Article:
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Penguins goaltender Vokoun recovering, still hoping to return

Penguins/NHL Videos

Saturday, Nov. 30, 2013, 8:27 p.m.
 

After watching the Penguins dismantle the Florida Panthers, 5-1, on Saturday night, goaltender Tomas Vokoun visited his teammates in the visitors' locker room at BB&T Center.

Vokoun hopes he is wearing a uniform, not a suit and tie, when he visits the Penguins next.

Out since September after having surgery for a blood clot, Vokoun remains unable to play hockey but hasn't dismissed the idea of playing this season.

“I feel great,” Vokoun said. “Don't have any health issues. I'm still taking the (blood thinners).”

Vokoun was given a three-to-six-month timetable for a possible return. And while the 37-year-old acknowledged that retirement is possible — this is the second time Vokoun has dealt with blood-clot issues, the other time occurring when he played with Nashville in 2006 — he hasn't given up hope of rejoining the Penguins.

“It's hard to look that far ahead,” he said. “But definitely, if I get cleared, I want to try. We'll see. I don't have definite yes or no.

“It's all going to depend on the recommendations of doctors, but so far I haven't had any problems.”

When it was announced Vokoun would miss three to six months, Penguins general manager Ray Shero and Vokoun made it clear the three-month projection was optimistic.

Vokoun, who still isn't allowed to face shots, acknowledged that returning after about six months would be difficult because it would be closing in on the postseason, and he would be rusty. Vokoun, who is married with three children, knows he may never play again.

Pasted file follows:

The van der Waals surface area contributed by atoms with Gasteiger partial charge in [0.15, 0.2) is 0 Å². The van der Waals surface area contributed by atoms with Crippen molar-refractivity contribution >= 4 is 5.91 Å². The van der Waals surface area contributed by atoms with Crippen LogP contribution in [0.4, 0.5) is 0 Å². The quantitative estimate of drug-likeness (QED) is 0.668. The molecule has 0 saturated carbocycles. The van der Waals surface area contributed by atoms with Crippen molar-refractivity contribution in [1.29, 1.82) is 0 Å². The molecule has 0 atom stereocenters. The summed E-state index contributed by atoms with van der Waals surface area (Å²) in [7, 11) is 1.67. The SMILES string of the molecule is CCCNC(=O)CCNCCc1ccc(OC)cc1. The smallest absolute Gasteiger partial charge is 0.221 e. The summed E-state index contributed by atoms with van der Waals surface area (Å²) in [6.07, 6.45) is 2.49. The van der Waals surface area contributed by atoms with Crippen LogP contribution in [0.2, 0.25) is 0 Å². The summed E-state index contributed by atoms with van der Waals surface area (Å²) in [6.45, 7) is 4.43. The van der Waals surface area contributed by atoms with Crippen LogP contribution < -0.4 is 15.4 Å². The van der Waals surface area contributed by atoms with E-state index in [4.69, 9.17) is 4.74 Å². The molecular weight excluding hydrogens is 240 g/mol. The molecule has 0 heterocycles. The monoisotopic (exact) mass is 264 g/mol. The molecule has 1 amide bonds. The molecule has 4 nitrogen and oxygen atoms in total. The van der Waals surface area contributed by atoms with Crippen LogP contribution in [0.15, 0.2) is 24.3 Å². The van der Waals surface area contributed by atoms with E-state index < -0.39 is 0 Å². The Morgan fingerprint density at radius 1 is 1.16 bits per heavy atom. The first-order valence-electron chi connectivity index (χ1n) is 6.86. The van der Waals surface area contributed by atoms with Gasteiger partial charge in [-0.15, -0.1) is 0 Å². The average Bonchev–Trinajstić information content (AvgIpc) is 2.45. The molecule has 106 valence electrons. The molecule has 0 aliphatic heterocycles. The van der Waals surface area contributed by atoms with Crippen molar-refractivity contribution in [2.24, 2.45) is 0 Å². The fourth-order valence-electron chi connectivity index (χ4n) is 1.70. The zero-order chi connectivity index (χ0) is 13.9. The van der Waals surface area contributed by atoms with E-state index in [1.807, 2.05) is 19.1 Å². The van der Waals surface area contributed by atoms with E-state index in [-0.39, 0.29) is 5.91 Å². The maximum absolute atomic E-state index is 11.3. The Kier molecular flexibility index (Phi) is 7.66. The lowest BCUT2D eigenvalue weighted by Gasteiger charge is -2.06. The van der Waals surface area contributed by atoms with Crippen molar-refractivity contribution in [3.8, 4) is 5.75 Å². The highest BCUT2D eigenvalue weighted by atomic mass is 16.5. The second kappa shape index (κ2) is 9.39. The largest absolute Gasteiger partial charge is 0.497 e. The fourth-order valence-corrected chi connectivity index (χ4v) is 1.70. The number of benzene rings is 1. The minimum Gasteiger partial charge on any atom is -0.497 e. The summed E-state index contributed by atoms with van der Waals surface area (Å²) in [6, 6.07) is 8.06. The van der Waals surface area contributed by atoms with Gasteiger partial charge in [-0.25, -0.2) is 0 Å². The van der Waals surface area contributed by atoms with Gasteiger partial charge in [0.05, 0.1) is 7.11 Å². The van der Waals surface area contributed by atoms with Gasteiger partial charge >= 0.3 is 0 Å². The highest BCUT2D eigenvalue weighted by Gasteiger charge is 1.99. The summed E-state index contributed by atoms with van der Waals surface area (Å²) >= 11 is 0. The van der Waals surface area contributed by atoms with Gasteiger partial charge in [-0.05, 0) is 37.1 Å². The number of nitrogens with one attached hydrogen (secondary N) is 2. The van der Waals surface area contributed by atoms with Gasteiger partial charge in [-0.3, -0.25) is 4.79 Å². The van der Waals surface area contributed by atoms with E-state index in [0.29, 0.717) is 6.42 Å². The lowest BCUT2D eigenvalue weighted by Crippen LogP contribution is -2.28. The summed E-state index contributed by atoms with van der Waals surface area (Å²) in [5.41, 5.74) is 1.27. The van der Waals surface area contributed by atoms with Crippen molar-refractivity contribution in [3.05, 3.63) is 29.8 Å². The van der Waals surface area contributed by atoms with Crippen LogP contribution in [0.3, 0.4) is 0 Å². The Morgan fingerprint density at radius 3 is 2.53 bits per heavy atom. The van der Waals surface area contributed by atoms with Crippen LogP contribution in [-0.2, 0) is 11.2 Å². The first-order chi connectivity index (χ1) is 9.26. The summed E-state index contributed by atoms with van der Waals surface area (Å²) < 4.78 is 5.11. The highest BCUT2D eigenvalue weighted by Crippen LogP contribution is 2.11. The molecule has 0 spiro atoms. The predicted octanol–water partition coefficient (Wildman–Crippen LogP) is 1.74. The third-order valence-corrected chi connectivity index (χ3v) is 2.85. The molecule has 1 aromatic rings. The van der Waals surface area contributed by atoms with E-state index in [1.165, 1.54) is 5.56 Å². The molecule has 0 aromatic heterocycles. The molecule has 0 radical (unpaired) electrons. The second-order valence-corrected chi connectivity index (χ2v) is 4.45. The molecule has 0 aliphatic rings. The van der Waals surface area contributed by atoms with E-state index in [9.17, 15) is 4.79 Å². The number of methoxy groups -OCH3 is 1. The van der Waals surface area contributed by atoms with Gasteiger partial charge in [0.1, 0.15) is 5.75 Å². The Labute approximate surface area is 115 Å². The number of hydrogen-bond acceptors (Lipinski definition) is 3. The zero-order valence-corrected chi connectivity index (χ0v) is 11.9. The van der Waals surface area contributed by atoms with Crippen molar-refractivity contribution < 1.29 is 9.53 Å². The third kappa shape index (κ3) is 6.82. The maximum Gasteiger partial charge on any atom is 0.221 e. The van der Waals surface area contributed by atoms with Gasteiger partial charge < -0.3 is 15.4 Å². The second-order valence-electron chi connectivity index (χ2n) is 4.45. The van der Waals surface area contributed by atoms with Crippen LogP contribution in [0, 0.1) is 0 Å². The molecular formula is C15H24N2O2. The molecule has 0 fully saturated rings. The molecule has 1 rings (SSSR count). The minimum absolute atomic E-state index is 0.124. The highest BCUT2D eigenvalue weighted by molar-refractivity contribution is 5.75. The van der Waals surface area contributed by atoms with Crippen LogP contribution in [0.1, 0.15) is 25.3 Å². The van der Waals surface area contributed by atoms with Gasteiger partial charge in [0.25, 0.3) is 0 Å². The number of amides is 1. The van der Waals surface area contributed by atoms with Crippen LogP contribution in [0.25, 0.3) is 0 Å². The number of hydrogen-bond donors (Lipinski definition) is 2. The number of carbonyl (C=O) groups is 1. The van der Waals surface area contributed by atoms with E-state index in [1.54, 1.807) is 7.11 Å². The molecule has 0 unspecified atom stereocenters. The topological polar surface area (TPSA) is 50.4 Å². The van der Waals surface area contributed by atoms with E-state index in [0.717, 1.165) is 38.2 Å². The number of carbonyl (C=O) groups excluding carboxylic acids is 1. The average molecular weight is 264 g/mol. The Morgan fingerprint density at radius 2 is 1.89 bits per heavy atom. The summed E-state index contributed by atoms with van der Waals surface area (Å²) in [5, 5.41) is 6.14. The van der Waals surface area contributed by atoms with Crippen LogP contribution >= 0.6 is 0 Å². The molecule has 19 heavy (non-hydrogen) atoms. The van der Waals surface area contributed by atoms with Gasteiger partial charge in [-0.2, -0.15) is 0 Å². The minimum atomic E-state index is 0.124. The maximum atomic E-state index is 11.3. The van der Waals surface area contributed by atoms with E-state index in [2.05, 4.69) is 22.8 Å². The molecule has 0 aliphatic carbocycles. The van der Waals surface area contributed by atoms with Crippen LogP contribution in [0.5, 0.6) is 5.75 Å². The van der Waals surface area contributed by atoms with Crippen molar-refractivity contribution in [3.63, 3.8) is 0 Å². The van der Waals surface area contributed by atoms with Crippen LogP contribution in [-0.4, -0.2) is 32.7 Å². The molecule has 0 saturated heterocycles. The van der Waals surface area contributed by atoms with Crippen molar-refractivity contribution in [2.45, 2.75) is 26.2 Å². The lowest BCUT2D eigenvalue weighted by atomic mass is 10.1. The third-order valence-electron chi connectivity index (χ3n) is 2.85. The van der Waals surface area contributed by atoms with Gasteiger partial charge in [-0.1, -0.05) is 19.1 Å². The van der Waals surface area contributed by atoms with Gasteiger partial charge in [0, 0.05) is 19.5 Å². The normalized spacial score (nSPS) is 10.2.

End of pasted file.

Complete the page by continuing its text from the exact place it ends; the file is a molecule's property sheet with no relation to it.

“It's always kind of a scary situation,” he said. “It's not a broken hand or something, when you're like, ‘Well, it heals, and it's fine.' This is a little bit more serious. The doctors are pretty confident they found the problem and they fixed it. Hopefully that's the case.”

In the four minutes he spent talking with the media after the first period Saturday, Vokoun shifted from optimism to pessimism, a sign that he just doesn't know what the future holds.

“When you play professional sports, you've got to understand that it's not going to be forever,” he said. “I always choose my health over anything else. Saying that, maybe that's never going to be an issue, either. Whatever happens I'm kind of preparing for the worst-case scenario. Best-case scenario, everything is going to be OK, and I can make a decision if I'm going to play or not.”

The Penguins acquired Vokoun following the 2011-12 season, and he provided stability behind starter Marc-Andre Fleury. He went 13-4-0 during his only season in net with the Penguins, and his postseason performance helped guide the Penguins to the Eastern Conference final after Fleury stumbled in the first round.

These days, Vokoun is living with his family in South Florida. Every two weeks, he meets with doctors and has blood drawn.

So far, so good.

Vokoun said having down time with his family has been nice after playing the past few seasons away from Florida, where he spent much of his career.

He was remindful, though, that he still is a member of the franchise.

“I'm still an employee,” he said.

Josh Yohe is a staff writer for Trib Total Media. Reach him at jyohe@tribweb.com or via Twitter @JoshYohe_Trib.

 

 

 
 


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